Grand National Jockeys – AP Mccoy Tony Mccoy

Can 2009 be the year for AP?

When Frankie Dettori finally won the Derby after 15 attempts, the bookmakers faced a multi-million payout. But that will be dwarfed if and when Tony McCoy finally wins the Grand National. 2009 will be McCoy’s fourteenth attempt to win the race, the one remaining omission from the champion’s CV.

Being retained by JP McManus, McCoy will have the choice to ride whichever of McManus’s seven entered horses he wishes in the race. Reveillez and Hobbs Hill, as good as they have been in the past, are horses whose best days are probably behind them and there is little chance of McCoy choosing either of those if they actually get to line-up at Aintree.

Butler’s Cabin, McCoy’s choice last year, has not performed to anything like his form in 2007 and 2008, with his Cheltenham Festival and Irish National wins seemingly distant memories. On his only performances since last year’s race, namely two poor hurdle performances at Newbury and Kempton, it is hard to know whether he will ever hit those heights again. Despite that huge question mark, he is top-priced 14/1 for the race. To me, that’s too short and it seems another case of a horse being priced on reputation rather than performance on the track. With other McManus entries in good form, Butler’s Cabin fall at Becher’s in the 2008 race (albeit travelling well) and his lack of success this year, it would take a leap of faith from McCoy to return to the horse.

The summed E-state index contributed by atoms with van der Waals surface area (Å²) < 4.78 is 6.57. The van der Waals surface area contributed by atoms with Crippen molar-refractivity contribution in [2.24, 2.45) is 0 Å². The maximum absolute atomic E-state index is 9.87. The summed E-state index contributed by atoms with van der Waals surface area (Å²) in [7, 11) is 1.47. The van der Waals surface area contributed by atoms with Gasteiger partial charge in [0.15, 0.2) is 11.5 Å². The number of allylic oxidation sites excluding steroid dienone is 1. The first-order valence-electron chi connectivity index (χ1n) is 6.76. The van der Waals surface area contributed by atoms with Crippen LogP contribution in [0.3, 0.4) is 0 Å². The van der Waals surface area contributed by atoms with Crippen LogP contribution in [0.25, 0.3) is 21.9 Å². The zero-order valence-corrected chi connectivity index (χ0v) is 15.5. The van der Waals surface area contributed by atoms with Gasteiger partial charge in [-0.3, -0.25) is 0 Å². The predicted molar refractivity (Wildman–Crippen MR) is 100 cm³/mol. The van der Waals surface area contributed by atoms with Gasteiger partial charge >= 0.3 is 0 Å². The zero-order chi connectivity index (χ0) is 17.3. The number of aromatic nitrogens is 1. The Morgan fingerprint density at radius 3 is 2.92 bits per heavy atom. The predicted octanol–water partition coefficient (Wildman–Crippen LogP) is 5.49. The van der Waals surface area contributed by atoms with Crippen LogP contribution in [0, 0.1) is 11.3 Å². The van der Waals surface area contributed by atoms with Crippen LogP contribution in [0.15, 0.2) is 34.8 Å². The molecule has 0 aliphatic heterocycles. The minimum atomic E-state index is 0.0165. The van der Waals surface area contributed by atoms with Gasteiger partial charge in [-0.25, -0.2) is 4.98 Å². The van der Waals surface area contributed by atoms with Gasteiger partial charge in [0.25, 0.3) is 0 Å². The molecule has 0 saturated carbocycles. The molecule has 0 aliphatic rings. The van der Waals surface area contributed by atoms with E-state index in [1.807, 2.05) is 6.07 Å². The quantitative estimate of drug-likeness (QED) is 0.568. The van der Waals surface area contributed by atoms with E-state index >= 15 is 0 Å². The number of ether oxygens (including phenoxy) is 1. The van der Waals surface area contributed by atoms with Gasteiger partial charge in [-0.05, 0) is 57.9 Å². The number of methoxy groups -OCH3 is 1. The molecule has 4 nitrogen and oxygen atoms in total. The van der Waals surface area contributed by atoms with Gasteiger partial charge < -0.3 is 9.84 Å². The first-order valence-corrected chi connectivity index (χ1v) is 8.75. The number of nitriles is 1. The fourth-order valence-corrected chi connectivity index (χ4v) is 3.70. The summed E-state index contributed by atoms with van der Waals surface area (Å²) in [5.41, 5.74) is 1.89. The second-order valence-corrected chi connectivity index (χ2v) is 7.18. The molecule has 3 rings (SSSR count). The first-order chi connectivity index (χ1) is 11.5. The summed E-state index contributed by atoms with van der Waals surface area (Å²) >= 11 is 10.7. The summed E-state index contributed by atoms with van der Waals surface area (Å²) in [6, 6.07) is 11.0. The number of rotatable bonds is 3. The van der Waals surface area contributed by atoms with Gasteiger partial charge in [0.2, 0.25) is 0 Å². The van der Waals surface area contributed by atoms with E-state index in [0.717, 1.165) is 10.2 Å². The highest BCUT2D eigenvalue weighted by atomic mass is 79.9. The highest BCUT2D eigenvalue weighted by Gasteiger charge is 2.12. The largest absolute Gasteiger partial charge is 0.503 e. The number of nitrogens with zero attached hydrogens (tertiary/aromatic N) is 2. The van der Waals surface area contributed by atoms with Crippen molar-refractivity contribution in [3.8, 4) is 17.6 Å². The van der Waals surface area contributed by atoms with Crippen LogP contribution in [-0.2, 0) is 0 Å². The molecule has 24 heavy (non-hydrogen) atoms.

Can’t Buy Time, having run a respectable race, was found out by the hill at Cheltenham in the 4 mile National Hunt Cup so the jury is out on whether the horse will now head to Aintree – even if he does, confidence cannot be high. Another questionable stayer is L’Ami, also outstayed up the hill at Cheltenham in the Cross-Country. Although the horse jumps well, can he really be trusted to last the trip? Add to that the fact that he has already had two goes at the National with little success or apparent enthusiasm and 50/1 seems to be about right about a horse who is unlikely to improve at this stage. So that’s five McManus entries down for the Champ, two to go.

And those two are Garde Champetre and King Johns Castle – both of whom are a best-priced 25/1 to win the race. Kings Johns Castle was second in the 2008 National, ridden by Paul Carberry. No doubt about the horse’s credentials over the National fences, nor his ability to stay the four and a half miles. But having not run since due to injury, there must be a doubt about his fitness and preparation for the race. Trainer Arthur Moore will try and get the horse’s first run of the season into him within the next week or so, but Aintree must seem a long way off right now.

Garde Champetre ran a huge race at Cheltenham, winning the Cross-Country off a mark 21lb higher than his win in the previous Festival, getting stronger the further up the hill he went. Cross-Country races seem to have re-vitalised the horse and McCoy knows he jumps, stays and is a horse with a big heart. In short, he’s ideal Aintree material. Last year, the horse went from the Festival to Punchestown, where he won another cross-country chase but, with a National entry, connections must be very tempted to head to Aintree on the back of this year’s Cheltenham performance. And in what looks like an open renewal of the 2009 Grand National, featuring several well-handicapped horses, Garde Champetre would have every chance.

Assuming the McManus team do decide to head to the north-west for Saturday, 5th April, I reckon it will be Garde Champetre that McCoy chooses to ride – and if that’s the case, watch the 25/1 disappear as the bookmakers fear another multi-million pound payment.

Recommendation : Garde Champetre, 1 pt at 25/1 (general)

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